Now if you are someone that I am, or was, close to in the past, I can assure you that I have come up with a thousand and one of ways you have died, and/or that you despise me and I have done something wrong to ruin our relationship. This is a result of you simply not responding to my texts/messages. I wouldn’t just naturally think you were busy or maybe weren’t glued to your phone like I am. Now, curling up and staring at my phone took up a lot of my mental strength, and that was just the tip of the iceberg of neurotic things I was obsessively worried about. Another example is there were countless times I used pregnancy tests while on my period because I was anxious and paranoid that I could still be pregnant. And those things are damn expensive. Anxiety tends to blow things pretty out of proportion, when my anxiety was running unchecked during my second year of University, after leaving an exam and finding out I got one question wrong (by checking my textbook or notes etc.) I would somehow spiral from point ”A” to point ”Z” in my head, Z being something a long the lines of losing everything and living at my parent’s house for the rest of my life. Getting a cat…or five. During those times it could just take that simple little error that would drive me into my apartment or nearest bathroom to have a silent panic attack or just to have some privacy to shed those crocodile tears. The cliche is, I seemed pretty carefree. I got really good at hiding the fact that I was having a ”code red” in my head whenever I had the slightest slip up going in my life. I would spend late nights at the library, half studying and half staring at a blank wall, where my mind actively told me I would be a failure. It may seem like a small difference, but it took me months of therapy to even change my simple line of thought from thinking ”If I don’t study enough enough, I will fail.” to thinking ” If I study enough, I will succeed.” As my therapist pointed out, I never came up with a possible positive outcome when faced with life’s situations. Another trick I learned thanks to CBT is that before I spiral out of control with all the horrible ”what ifs” I conjure up, I should only worry about a certain situation if ”A” happens, and not jump to worrying about horrendous ”Z” situation before ”A” happens. To some readers this may not be a concern of yours,(lucky you!) but it sometimes takes an outsider looking in to give you a chance to really see yourself and gain some self-awareness. Some people think anxiety makes you productive, and for some it can make people perfectionists. Perfection wasn’t even something I thought I could aim for, I mostly was just trying to avoid and slip past failure. My anxiety would cause me to pick up one thing and try and get it done as quickly as possible so I could move onto the next one, worried I would never have enough time, and also thinking that I would fail or mess up. Another notion sometimes people think is that anxiety makes you prepared for the worst. Which is true, but why waste all that energy worrying about situations and mentally preparing for all that anguish, while instead you could be floating on cloud 9 thinking about all the good possibilities that life can offer?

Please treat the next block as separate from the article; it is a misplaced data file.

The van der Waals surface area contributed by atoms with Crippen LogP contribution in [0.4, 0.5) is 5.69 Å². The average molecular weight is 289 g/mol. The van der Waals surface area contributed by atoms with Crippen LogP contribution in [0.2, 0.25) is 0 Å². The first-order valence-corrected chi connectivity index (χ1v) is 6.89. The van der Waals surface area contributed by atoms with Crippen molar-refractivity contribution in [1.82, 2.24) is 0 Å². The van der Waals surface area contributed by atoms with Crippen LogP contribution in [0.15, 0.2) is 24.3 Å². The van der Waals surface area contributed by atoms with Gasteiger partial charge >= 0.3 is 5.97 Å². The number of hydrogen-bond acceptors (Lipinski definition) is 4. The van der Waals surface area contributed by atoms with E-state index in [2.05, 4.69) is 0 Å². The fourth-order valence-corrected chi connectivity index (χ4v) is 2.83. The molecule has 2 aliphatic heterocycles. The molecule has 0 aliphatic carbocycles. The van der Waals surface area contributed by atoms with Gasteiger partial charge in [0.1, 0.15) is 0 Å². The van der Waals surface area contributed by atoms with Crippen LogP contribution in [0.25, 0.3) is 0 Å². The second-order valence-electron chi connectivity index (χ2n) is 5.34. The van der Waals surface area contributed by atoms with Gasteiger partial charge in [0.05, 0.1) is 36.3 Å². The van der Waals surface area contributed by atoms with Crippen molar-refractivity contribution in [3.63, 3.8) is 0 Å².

A disclaimer, I still have GAD, I have my bad days or weeks, my last serious panic attack was on my 22nd birthday, luckily for me it was during my birthday dinner, in the middle of the day, at a crowded restaurant. If my anxiety has anything, it’s impeccable timing. My birthday gift was a bottle of chill pills from my psychiatrist father,.. thanks Dad. (Side note: I promise I’m usually great at parties.) But with a great amount of relief, I can say that I don’t spiral out of control so much anymore, and I can usually see the silver lining in whatever life throws me, thanks to all my therapy sessions at $250 bucks a pop. Joking aside, it is tremendous to not feel so out of control of my mind and attain some peace. Obviously there is much that I need to work on in my life, and the irony that I’m a daughter of a psychiatrist and I needed to go to therapy is not lost on me. I am also comfortable with the fact that I may have to go for round 2 some day.
The road of self-improvement is never ending. I’m fortunate enough that my Dad recognized that I was falling at the seams, and made it so I could receive the help that I need. For a long time I was ashamed that I needed help, weak minded and faulty. I didn’t openly speak about my issues with those around me, hid them in fact, and it made me realize there is such a stigma around needing therapy, whereas you wouldn’t hide the fact you’re going to the doctor for your heart or lungs. I hope that if anyone who reads this, if you yourself or someone you know needs help, that you drag that ass and plop it in that leather chaise lounge and start talking, expressing, venting, and healing. And hey, maybe you’ll see me in the waiting room.